The winter storm that brought snow, freezing temperatures, power outages, frozen water lines and bursting pipes to Texas, shutting down most construction projects in the process, forced many contractors and owners to take a look that their contracts to determine who is responsible for the ensuing delays and the costs to repair any damage.
Force Majeure and Excusable Delays
While each contract varies, delays generally arising from unforeseen adverse weather conditions are typically considered either a force majeure event or an otherwise excusable delay. Excusable delays, including force majeure events, are different from compensable delays. Excusable delays are no one’s fault and are beyond the impacted party’s control. Accordingly, while the impacted party is generally entitled to additional time to perform the work, they are not entitled to additional compensation. Compensable delays are delays beyond the control of the impacted party that are the cause or fault of the other party. Compensable delays entitle the impacted party to additional time and additional compensation. Force majeure events are typically extreme or severe events, or “acts of God”, such as hurricanes, earthquakes and tornadoes and are often treated as compensable delays.
Whether the recent winter storm in Texas was a force majeure event is largely a question of fact and interpretation of the contract language. Regardless, the winter storm, even if not a force majeure event would be an otherwise excusable delay. Thus a contractor would be entitled to additional time to complete the work, but would not necessarily be entitled to additional money since the winter storm was beyond the control of both the owner and the contractor.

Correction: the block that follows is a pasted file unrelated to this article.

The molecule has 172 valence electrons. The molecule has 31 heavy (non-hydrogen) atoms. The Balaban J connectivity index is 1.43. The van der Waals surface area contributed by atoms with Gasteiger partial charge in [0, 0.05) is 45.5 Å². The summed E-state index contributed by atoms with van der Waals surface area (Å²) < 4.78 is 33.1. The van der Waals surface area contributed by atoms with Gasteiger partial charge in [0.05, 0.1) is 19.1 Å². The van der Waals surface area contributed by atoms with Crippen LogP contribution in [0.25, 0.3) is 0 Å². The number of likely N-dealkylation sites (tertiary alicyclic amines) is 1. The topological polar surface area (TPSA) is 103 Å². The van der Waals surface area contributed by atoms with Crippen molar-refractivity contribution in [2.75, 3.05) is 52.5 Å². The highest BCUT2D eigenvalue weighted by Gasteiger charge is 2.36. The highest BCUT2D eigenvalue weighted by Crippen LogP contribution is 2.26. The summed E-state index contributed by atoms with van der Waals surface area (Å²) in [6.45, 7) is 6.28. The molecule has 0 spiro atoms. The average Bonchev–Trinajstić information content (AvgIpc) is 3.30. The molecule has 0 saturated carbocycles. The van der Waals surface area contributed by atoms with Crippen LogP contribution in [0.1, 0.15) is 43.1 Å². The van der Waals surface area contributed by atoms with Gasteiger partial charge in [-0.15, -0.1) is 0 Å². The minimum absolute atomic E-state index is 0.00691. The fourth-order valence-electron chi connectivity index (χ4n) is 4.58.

Importantly, events of force majeure and excusable delay do not relieve impacted parties of their obligation to complete the work, rather they simply provide additional time to perform. Customary force majeure or excusable delay clauses do not provide for additional money to address damage to the work in progress and stored materials. That is where builder’s risk insurance would play a key role.
Builder’s risk insurance, and the risk of casualty loss to work in progress, should not go unaddressed in construction contracts. While seemingly unlikely, some parties are either ignorant of the need for it, or feel they can adequately address a loss without insurance. In the absence of contract language to the contrary, the contractor generally bears the risk of a casualty loss since it has control over the work site and is thus in the best position to protect the in progress work. However, this may not be much comfort to a project owner if the contractor is not ultimately in a financial position to repair and restore the damaged work.
By obtaining a builder’s risk policy, the owner and contractor shift the risk of loss to the insurance company up to the policy limit (which is typically the replacement cost value of the work) for covered losses. Thus, instead of relying upon either the contractor or the owner to have the financial wherewithal to repair the damage the parties can rely upon the insurance. A builder’s risk policy however, is not a silver bullet. Care must be taken to review the policy to ensure that the coverage matches the possible risks during construction so that there are no surprises when the unexpected damage occurs.
The winter storm was a great reminder to review contract language to ensure that its provisions adequately address delays and damage arising from severe weather events. Be sure to engage counsel with proper construction law experience to help ensure you are adequately protected for the next event.